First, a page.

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Words that have a happy ending - PPA Today

Words that have a happy ending

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©Woody Marshall/The Telegraph
Photographers tell stories every day with images. But let's not forget that behind every artist is their own story. And we'd probably be surprised how often our personal stories resonate in the hearts of others...just as a beautiful image inspires. Horace Holmes, Jr., Cr.Photog., CPP, ABI,API, is not surprised, though.

From growing up in a family of migrant workers to his introduction to photography, Horace shares the secret struggle to read that he faced and recently overcame. He made it through Bible college (where he met his wife, Yvonne), worked in a church, and even became the marketing director of Coca-Cola before opening his photography studio in 1982. But, as he says in the article, there was always a measure of shame and regret.

It was Horace's hope that his story (in author Ed Grisamore's article) would help encourage others in literacy programs. More than that, though...it is a testament to human will and determination.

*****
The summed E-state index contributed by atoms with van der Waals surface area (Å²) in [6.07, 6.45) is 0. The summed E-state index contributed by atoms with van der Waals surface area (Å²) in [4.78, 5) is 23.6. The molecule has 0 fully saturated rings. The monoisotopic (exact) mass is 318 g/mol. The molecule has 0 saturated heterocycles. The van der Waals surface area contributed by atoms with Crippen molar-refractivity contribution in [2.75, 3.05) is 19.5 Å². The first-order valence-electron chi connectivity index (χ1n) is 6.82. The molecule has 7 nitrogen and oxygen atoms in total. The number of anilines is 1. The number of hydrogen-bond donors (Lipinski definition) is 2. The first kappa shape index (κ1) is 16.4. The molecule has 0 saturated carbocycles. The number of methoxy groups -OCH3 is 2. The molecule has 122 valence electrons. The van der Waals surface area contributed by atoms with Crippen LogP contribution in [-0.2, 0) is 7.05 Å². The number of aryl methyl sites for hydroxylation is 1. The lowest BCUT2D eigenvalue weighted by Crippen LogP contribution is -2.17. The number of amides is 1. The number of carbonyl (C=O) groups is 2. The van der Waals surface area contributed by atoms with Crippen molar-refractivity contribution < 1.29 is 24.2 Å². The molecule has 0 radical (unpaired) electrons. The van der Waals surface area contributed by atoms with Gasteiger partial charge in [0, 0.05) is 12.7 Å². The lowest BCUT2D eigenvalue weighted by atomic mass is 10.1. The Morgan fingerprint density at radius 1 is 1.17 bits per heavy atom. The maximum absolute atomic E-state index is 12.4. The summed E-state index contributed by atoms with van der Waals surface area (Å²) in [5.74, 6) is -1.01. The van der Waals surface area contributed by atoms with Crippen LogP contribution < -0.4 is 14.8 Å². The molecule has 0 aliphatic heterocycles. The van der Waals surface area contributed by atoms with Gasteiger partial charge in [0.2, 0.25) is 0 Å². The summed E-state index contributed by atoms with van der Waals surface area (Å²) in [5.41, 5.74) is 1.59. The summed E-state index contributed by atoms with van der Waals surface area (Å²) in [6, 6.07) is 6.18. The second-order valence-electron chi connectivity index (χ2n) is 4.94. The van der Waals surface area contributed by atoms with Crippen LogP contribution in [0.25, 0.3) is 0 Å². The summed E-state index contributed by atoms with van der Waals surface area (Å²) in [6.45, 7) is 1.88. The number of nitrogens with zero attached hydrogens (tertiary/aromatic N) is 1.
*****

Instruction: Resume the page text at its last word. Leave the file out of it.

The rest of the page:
Below is the full article published Sept. 7, 2008, reprinted with permission from The Telegraph, out of Macon, Ga., and author Ed Grisamore:
If a picture paints a thousand words, Horace Holmes, Jr. should be considered a master storyteller.

He has trained his eye and pointed his camera at life. His shutter speeds have captured Kodak moments. He has photographed babies and brides, fire hydrants and firefighters. His lens has helped preserve mountains, athletes, sunsets and smiles for posterity.

These images have stood on their own - without consonants and vowels, adjectives and verbs to support them.

They have had no choice.

Horace earned his high school diploma more than 40 years ago. He spent two years at a Bible college and was called into the ministry. He preached sermons from the pulpit, pulling words from scriptures and the depths of his heart.

He is a professional photographer and a well-respected citizen in Macon. He is personable and articulate. He is a member of a local Rotary Club and a longtime ambassador for the chamber of commerce.

He also has been carrying around a secret disability.

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©Woody Marshall/The Telegraph
That's why Horace Holmes is learning to read.

He is being taught the power of the written word. He is learning to construct sentences and to pronounce the words that shape them.

"The dictionary has become my best friend," he said.

He realizes what he has been missing. He is making up for lost time.